Why Horse Farm Employees Don't Work Out

Is an employee not working out because of his or her lack of work ethic or missing training from you?
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Sometimes an employee is simply not a good fit for your equine business. That person might be a recent hire, or the change in a long-term worker's production could be due to burnout.

Spring and summer are the busiest seasons at a horse farm or boarding facility and often are when you are hiring additional employees. How can you make sure you are hiring the right people? This series on finding the right employee should help.

There are countless reasons that employees aren’t a good fit for your horse farm or stable. Many people are quick to point to an employee’s shortcomings and lack of performance. This might be accurate in some cases, but in others, the stable manager could be as much at fault as the employees.

Unclear Expectations 

One reason employees underperform is because they don’t clearly understand what is expected of them. Setting clear goals and identifying measurable targets helps engage employees. Hold them accountable and check in regularly on their progress.

What’s In It For Me?

Stable help often have busy days dealing with a variety of situations from horse-related to client-based. The routine can become monotonous and demanding. Workers are motivated by perks, respect and appreciation. Give an employee an opportunity to take a on new project that expands his or her expertise or aligns with a personal passion. That might mean offering an opportunity to ride barn horses, teach lessons or more. It all depends on your barn and the employee.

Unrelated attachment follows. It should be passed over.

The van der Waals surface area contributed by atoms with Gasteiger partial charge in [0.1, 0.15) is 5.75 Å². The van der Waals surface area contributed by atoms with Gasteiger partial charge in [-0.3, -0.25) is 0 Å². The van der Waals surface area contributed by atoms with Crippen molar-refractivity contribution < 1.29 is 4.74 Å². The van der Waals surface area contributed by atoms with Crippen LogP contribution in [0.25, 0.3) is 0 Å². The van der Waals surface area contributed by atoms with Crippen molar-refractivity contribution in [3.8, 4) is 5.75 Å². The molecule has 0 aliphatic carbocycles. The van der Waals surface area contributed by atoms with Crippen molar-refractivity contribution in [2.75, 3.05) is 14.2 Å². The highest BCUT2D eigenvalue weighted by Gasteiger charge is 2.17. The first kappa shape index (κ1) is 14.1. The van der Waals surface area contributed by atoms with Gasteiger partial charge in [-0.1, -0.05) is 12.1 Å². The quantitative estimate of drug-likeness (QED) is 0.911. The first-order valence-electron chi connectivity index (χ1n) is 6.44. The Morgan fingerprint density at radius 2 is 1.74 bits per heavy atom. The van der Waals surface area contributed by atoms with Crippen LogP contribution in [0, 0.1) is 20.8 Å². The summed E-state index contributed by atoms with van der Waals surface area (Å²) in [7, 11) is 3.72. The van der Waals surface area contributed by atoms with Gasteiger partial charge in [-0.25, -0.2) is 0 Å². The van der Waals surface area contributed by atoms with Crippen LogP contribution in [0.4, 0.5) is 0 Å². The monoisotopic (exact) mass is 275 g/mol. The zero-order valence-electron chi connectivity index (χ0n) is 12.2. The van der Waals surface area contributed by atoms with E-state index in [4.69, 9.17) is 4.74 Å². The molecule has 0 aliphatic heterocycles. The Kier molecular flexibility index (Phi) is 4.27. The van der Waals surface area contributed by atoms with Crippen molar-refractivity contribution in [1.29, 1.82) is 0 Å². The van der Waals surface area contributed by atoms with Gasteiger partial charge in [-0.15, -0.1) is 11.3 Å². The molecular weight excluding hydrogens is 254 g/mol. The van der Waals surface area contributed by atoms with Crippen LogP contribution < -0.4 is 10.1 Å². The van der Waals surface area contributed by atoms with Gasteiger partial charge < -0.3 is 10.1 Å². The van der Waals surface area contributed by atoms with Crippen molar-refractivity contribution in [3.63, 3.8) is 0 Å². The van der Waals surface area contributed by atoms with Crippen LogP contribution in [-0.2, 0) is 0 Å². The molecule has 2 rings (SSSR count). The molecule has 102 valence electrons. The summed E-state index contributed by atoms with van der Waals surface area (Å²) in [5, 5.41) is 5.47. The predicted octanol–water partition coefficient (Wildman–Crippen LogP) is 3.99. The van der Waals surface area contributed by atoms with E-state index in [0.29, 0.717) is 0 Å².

Lack of Skills

If you decided during the hiring process that you would be willing to train an inexperienced employee, but you haven’t followed through, a lack of knowledge is mistaken for a bad fit. Before asking the employee to leave or risk them leaving out of frustration, offer additional training or the time off during the week to pursue needed training.

Cut Your Losses

Sometimes an employee is simply not a good fit for your equine business. That person might be a recent hire, or the change in a long-term worker's production could be due to burnout. In either case, have a candid conversation with, and acknowledge that, he or she is unhappy. Determine if there is anything that can be done to return the employee to satisfactory work for both of you. If not, encourage the employee to find a position that better aligns with his or her professional goals. Offer to serve as a reference to help the individual find a position he or she would enjoy.